I’m going to pick out one part today.
at the Milan Expo. In THE Milan, you know, the one in Italy. By the way the Expo is an underated attraction. Sure there are some odd translations here and there, but it’s a coming together of countries across the globe to entertain, feed and educate the world… well, mostly Italians in this case, but I felt really lucky to get to be one of the people there. This is what the world’s fairs of old have morphed into. Remember “Meet me in St Louis”? This was Meet me in Milan. Every five years a country hosts and the host country picks the theme. Last time it was China and the subject was “Clean Cities”. Which I know if very important, but sounds as sexy as a flushing toilet. The Italians hosted and they picked food, or rather feeding the world. I had assumed in our jaded, TV, social media age the quaintness of the world coming together for education and recreation would be over. But, oh no. It felt like the United Nations meets Disneyland. It runs through October and just in case you can get there I would advise you go.
We visited different countries, ones that we know, France.. great food, natch. Holland… which had a ferris wheel restaurant.
The most charming, whimsical eating experience I’ve ever taken part in. The kids and I got in, thinking it just and old ride and then the lady said, “no, would you like some wine or beer?” Well, yeah, sure. I sipped Rose as we went around, next round we got Rex a grilled cheese, then another round or two a sweet crepe. It went very slowly. We loved it. Another little food truck at the Holland area was offering “Silent Disco”, okay, what is that? Dancing with myself! I love the irreverence.
Each country had a different take on the theme of feeding the world. USA took it seriously. As we walk up there was President Obama on a loop saying we have to figure out how will we feed 9 billion people by 2050? I got choked up. From seeing homefolk abroad and the enormity of that proposition. Then you walk at your pace to different areas where there are video presentations from chefs, farmers, etc talk about how they are trying to create food that is sustainable. It was educational, and important, yet I couldn’t help but be amused when I saw that USA had one of the odder translations at the Expo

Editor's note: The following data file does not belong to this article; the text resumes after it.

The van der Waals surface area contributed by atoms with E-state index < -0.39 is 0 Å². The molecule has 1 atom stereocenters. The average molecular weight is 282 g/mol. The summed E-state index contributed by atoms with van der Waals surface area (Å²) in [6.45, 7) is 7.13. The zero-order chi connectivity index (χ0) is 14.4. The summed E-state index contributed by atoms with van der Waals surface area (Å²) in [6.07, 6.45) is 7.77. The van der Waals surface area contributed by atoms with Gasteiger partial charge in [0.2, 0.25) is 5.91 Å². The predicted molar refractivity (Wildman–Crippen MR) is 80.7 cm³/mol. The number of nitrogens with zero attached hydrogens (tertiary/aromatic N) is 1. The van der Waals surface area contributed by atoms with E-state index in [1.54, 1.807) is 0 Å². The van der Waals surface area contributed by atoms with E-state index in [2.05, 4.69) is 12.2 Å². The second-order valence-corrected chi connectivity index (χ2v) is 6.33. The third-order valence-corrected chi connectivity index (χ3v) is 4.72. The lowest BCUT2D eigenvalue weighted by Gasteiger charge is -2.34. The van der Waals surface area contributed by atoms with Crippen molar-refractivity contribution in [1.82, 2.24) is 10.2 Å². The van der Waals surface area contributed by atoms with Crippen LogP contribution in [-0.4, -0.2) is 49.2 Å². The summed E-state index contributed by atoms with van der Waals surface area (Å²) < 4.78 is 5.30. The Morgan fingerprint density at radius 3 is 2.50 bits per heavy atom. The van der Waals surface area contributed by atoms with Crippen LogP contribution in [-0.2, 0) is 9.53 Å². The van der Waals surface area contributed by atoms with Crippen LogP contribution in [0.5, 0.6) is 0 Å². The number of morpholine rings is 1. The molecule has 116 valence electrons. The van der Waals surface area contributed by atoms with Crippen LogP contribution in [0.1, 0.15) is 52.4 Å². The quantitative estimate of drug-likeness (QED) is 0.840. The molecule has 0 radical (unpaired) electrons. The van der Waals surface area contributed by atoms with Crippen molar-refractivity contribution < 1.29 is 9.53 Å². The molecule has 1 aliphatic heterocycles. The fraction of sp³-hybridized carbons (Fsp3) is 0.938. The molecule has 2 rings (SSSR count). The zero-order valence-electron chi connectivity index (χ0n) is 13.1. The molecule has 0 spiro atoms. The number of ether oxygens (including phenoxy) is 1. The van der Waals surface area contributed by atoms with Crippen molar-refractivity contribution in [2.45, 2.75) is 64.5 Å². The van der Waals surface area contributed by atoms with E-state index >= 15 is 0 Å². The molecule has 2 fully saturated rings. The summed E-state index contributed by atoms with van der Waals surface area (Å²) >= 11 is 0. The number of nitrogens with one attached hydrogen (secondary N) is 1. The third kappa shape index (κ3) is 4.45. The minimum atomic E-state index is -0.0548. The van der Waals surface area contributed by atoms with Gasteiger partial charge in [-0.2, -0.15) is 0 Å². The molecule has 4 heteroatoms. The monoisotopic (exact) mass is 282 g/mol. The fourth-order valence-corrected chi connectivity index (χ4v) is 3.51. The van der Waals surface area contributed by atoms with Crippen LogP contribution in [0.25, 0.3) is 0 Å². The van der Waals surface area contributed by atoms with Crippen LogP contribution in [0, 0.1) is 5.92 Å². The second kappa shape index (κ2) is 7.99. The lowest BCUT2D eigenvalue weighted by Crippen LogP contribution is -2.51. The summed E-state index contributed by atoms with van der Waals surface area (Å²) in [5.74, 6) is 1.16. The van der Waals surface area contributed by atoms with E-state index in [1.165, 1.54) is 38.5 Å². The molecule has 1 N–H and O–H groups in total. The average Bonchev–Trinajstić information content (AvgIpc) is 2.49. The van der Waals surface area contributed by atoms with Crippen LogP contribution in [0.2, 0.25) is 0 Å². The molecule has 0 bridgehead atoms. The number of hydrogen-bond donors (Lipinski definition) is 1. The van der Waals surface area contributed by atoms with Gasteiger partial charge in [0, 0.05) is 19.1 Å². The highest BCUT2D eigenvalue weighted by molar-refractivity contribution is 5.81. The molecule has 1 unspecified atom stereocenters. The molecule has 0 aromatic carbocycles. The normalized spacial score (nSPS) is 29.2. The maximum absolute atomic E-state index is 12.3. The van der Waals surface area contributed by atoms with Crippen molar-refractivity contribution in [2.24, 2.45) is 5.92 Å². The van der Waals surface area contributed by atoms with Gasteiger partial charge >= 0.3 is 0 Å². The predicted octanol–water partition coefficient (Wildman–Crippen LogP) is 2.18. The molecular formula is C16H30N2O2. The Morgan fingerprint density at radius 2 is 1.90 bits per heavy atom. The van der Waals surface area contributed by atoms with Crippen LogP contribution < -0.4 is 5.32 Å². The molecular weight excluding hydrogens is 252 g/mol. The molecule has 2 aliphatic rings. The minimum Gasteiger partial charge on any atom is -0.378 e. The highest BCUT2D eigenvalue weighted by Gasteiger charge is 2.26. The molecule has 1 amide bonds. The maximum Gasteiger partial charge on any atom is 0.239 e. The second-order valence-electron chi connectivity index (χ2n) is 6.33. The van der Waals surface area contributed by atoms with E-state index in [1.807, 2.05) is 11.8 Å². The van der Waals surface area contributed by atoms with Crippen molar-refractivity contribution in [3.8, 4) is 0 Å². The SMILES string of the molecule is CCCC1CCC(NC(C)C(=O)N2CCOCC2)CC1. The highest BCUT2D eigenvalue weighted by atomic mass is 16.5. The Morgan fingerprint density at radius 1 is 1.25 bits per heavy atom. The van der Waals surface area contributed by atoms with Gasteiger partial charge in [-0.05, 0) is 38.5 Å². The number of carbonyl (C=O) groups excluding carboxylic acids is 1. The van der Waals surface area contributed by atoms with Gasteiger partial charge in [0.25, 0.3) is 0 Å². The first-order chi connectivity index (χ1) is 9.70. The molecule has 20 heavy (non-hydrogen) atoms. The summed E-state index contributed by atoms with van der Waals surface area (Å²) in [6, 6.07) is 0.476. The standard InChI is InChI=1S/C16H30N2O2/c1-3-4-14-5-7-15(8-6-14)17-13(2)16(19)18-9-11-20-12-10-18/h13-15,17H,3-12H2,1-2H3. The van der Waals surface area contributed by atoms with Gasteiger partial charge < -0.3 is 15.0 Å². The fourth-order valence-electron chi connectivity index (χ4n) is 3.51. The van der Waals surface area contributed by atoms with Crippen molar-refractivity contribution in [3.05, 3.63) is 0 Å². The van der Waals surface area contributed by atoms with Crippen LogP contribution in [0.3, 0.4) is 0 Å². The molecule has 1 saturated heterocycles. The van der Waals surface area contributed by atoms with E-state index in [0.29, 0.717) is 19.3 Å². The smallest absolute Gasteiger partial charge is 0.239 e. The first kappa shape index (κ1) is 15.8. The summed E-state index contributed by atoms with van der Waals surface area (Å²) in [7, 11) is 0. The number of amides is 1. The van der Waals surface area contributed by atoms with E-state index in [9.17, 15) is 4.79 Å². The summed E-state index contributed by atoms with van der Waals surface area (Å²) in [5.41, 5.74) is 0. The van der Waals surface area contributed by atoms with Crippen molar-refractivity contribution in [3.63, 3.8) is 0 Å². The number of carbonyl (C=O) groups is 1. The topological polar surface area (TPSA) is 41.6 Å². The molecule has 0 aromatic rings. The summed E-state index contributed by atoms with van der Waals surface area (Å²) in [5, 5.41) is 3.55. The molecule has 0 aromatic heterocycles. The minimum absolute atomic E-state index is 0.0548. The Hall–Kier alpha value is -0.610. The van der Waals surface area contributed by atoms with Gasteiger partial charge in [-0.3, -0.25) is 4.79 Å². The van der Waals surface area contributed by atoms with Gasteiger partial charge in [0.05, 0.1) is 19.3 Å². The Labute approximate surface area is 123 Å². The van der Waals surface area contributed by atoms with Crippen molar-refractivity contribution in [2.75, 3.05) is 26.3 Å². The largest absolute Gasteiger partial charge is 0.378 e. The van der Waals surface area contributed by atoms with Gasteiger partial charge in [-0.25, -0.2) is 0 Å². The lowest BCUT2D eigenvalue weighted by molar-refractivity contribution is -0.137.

We went to places we’ve never been, Turkey ( best tasting rice), Estonia ( one of our faves… when do we go), Poland, Russia ( impressive, but we were NOT going buy the Putin T shirts), Bolivia ( a mini pavilion in the are with countries who didn’t speak the mega bucks) and places we are unlikely to ever go, Iran, Zimbabwe.
Strangley there was a big pavilion for Sudan. I didn’t get to it, but I was curious.. how are they feeding their people with civil war? But, that’s what’s interesting about the Expo. You get a lot for your travel dollar. A sampler of countries and culture. I said the the man I bought tea and spice from in Iran Pavilion, “I feel like I’m doing something illegal to be here.” He said, the government is not the people, that Iranian people love Americans. I didn’t want to belabor watching the hostage crisis as a child. Let’s move on.
Russia had clearly spent some rubles on their pavilion.
By the way, USA was the only pavilion that was privately funded ( Source: USA pavilion). Russia showed off it’s grains and grain based beverages if you know what I mean. There was a line to sample some Russian delicacy they were handing out. I thought of making a joke about Soviet era bread lines, but thought better of it. Makes me seem older than I am the way I know history. Rex really wanted to go to the top of the pavilion which was hot, so we didn’t stay long. The roof top was partly given over to a Sky bar like cocktail lounge where the vodka was available.
We were most moved by the former Soviet bloc countries. There is an earnestness there. As if they are saying , “We survived Nazi’s, Soviet Union and now we are HERE!” They really celebrate their food, dance, customs. The Polish were very smart. They thought of EVERYTHING. People will be tired, okay, big couches in front so people can relax. While there a stage with music and stunts by off road cyclist, which is a big deal in Poland.. who knew? Everyone will want to charge their phones. Free charging stations. Free cotton candy made to order.